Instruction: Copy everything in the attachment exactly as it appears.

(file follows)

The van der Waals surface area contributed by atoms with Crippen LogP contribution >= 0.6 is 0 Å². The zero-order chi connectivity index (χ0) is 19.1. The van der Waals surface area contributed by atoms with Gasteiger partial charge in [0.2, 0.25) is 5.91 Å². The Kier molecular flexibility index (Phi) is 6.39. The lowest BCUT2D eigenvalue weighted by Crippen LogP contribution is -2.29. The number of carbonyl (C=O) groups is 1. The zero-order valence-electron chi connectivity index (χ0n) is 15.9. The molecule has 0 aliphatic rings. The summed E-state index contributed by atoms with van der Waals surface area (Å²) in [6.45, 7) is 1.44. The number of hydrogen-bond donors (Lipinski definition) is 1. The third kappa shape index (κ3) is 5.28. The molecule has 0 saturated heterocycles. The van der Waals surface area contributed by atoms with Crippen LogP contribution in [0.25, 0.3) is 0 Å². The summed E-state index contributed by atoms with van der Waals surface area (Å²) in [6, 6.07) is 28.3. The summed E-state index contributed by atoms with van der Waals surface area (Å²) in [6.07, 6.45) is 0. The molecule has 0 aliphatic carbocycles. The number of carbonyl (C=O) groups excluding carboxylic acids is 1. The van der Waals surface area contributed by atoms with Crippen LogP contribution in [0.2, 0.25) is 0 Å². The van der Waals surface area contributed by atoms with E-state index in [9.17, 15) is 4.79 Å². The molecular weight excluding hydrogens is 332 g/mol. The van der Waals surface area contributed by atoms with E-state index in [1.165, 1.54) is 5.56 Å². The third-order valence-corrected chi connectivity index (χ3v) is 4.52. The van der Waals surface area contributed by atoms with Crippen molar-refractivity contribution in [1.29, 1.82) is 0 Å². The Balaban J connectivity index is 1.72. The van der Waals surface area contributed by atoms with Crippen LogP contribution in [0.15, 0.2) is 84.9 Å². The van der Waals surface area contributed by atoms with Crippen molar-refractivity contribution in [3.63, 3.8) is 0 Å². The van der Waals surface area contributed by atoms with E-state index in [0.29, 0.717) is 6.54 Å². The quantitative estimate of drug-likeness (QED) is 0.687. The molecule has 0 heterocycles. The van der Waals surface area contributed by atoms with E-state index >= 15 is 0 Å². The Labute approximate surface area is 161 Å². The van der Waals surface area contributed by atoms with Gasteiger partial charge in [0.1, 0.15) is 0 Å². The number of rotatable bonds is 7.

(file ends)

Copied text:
The van der Waals surface area contributed by atoms with Crippen LogP contribution >= 0.6 is 0 Å². The zero-order chi connectivity index (χ0) is 19.1. The van der Waals surface area contributed by atoms with Gasteiger partial charge in [0.2, 0.25) is 5.91 Å². The Kier molecular flexibility index (Phi) is 6.39. The lowest BCUT2D eigenvalue weighted by Crippen LogP contribution is -2.29. The number of carbonyl (C=O) groups is 1. The zero-order valence-electron chi connectivity index (χ0n) is 15.9. The molecule has 0 aliphatic rings. The summed E-state index contributed by atoms with van der Waals surface area (Å²) in [6.45, 7) is 1.44. The number of hydrogen-bond donors (Lipinski definition) is 1. The third kappa shape index (κ3) is 5.28. The molecule has 0 saturated heterocycles. The van der Waals surface area contributed by atoms with Crippen LogP contribution in [0.25, 0.3) is 0 Å². The summed E-state index contributed by atoms with van der Waals surface area (Å²) in [6, 6.07) is 28.3. The summed E-state index contributed by atoms with van der Waals surface area (Å²) in [6.07, 6.45) is 0. The molecule has 0 aliphatic carbocycles. The number of carbonyl (C=O) groups excluding carboxylic acids is 1. The van der Waals surface area contributed by atoms with Crippen LogP contribution in [0.2, 0.25) is 0 Å². The van der Waals surface area contributed by atoms with E-state index in [9.17, 15) is 4.79 Å². The molecular weight excluding hydrogens is 332 g/mol. The van der Waals surface area contributed by atoms with E-state index in [1.165, 1.54) is 5.56 Å². The third-order valence-corrected chi connectivity index (χ3v) is 4.52. The van der Waals surface area contributed by atoms with Crippen molar-refractivity contribution in [1.29, 1.82) is 0 Å². The Balaban J connectivity index is 1.72. The van der Waals surface area contributed by atoms with Crippen LogP contribution in [0.15, 0.2) is 84.9 Å². The van der Waals surface area contributed by atoms with Crippen molar-refractivity contribution in [3.63, 3.8) is 0 Å². The van der Waals surface area contributed by atoms with E-state index in [0.29, 0.717) is 6.54 Å². The quantitative estimate of drug-likeness (QED) is 0.687. The molecule has 0 heterocycles. The van der Waals surface area contributed by atoms with E-state index >= 15 is 0 Å². The Labute approximate surface area is 161 Å². The van der Waals surface area contributed by atoms with Gasteiger partial charge in [0.1, 0.15) is 0 Å². The number of rotatable bonds is 7.